38 At the same time, any or all of these attribution requirements can be waived by the licensor (i.e., licensing agency).

39 Copyright datasets released on terms allowing re-use are more likely than other copyright works to be combined or mashed-up with other datasets, either wholly or partially. In some instances data from multiple datasets, potentially large numbers of datasets, may feed into an end application. This may be particularly so in applications of a scientific, technological or geographic nature. In such situations compliance with multiple attribution requirements, one to each source, may be burdensome for researchers or the developers of such applications, at least where the attribution requirements are more than minimal and non-standardised. This has been referred to in the literature as the problem of "attribution stacking".

40 For these reasons, State Services agencies releasing copyright datasets under Creative Commons licences should:

(a) consider whether there is any prospect that those datasets or portions of them will be combined with one or more other datasets or portions of other datasets; and

(b) if there is any such prospect, keep attribution requirements (if any) to a minimum, requiring at most a statement that:

(i) identifies the agency as a data source; and

(ii) contains the agency's URI that contains licensing information for the data but only if it is reasonably practicable for the end user to refer to the URI in its application, tool, system, programme, research or other use.

41 A statement of the kind referred to in paragraph 40(b), which also accommodates wholesale copying of the dataset without combination with other datasets (which would not give rise to attribution stacking problems), could be along the following lines:

If you publish, distribute or otherwise disseminate this work to the public without adapting it, the following attribution to [name of agency] should be used:

'Source: [name of agency] and licensed by [name of agency] for re-use under the [name of and link to applicable Creative Commons licence].'

If you adapt this work in any way or include it in a collection, and publish, distribute or otherwise disseminate that adaptation or collection to the public, the following attribution to [name of agency] should be used:

'This [work/product/application/etc] uses data sourced from [name of agency].'

42 An end user who, for example, develops a web application that combines that dataset with other data sources would then be able to include a brief statement somewhere on its website (e.g., in its footer) such as this (the agency names are fictitious):

"This application uses data sourced from Geo Agency, Met Agency, CRI Agency."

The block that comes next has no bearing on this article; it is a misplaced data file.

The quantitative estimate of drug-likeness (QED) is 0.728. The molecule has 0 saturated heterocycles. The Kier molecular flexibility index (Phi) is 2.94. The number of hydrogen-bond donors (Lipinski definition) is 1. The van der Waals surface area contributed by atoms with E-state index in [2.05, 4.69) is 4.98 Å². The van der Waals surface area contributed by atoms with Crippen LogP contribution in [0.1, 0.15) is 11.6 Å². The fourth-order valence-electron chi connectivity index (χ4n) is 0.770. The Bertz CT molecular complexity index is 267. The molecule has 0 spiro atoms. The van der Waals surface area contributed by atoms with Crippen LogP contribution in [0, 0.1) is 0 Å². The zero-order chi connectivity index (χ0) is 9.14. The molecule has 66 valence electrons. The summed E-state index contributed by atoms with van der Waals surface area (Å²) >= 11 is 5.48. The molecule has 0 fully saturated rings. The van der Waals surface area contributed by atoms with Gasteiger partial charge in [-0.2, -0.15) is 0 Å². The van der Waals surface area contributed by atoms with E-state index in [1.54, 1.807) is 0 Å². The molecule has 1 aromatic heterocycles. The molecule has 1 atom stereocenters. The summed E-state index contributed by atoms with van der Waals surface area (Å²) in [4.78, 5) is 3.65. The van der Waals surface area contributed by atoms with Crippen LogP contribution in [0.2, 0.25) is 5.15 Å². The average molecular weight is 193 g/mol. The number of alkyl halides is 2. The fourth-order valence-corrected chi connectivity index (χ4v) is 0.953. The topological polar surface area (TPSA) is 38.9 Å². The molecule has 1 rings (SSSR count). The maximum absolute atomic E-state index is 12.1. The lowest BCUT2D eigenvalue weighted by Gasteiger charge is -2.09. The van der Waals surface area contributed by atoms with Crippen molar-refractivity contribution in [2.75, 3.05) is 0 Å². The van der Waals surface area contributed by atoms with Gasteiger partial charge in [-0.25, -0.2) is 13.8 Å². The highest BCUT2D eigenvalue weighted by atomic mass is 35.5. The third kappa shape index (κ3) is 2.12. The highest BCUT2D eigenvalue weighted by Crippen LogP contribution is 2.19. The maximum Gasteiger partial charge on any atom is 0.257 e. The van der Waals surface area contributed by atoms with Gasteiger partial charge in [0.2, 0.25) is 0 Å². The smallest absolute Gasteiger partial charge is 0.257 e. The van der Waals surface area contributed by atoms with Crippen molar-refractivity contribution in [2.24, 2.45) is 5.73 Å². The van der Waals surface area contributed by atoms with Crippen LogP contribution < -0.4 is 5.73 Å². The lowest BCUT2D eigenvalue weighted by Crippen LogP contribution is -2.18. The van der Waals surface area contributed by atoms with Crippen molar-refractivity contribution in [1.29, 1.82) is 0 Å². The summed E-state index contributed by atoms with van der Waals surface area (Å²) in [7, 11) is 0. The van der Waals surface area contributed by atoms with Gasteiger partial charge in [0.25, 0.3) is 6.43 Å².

In this example, the names of the agencies could be deep-linked back to the relevant pages on each agency's or other website on which the original data sources can be found.

43 Alternatively, the end user may wish to include an even briefer statement somewhere on its website such as this:

"This application uses data from various sources."

The words "various sources" could then be linked to a web page that lists all the sources in full, with links to the locations of the original data sources.

44 Nothing in paragraph 40:

(a) limits an agency's right to waive all attribution requirements that would otherwise apply under a selected Creative Commons licence;

(b) limits an agency's right to positively request that there be no attribution; or

(c) affects the legal proposition that where a user copies less than a "substantial part" of a copyright dataset, a licence for such use is not required as such copying, without a licence, would not constitute an infringement of copyright.

Protected names, emblems and trade marks

45 State Services agencies that are licensing their copyright works for re-use or enabling public access to and re-use of their non-copyright material, should take care to ensure that the relevant works or material and their licensing or release statements:

(a) do not suggest that any names or emblems protected under the Flags, Emblems, and Names Protection Act 1981 or other legislation can be reproduced in any way that would infringe such legislation;15 and

(b) do not contain any third party trade marks where the reproduction of such trade marks would infringe the trade mark owner's intellectual property rights or any contractual restriction on reproduction (for example, a trade mark may be a copyright artistic work, reproduction of which without permission would constitute copyright infringement).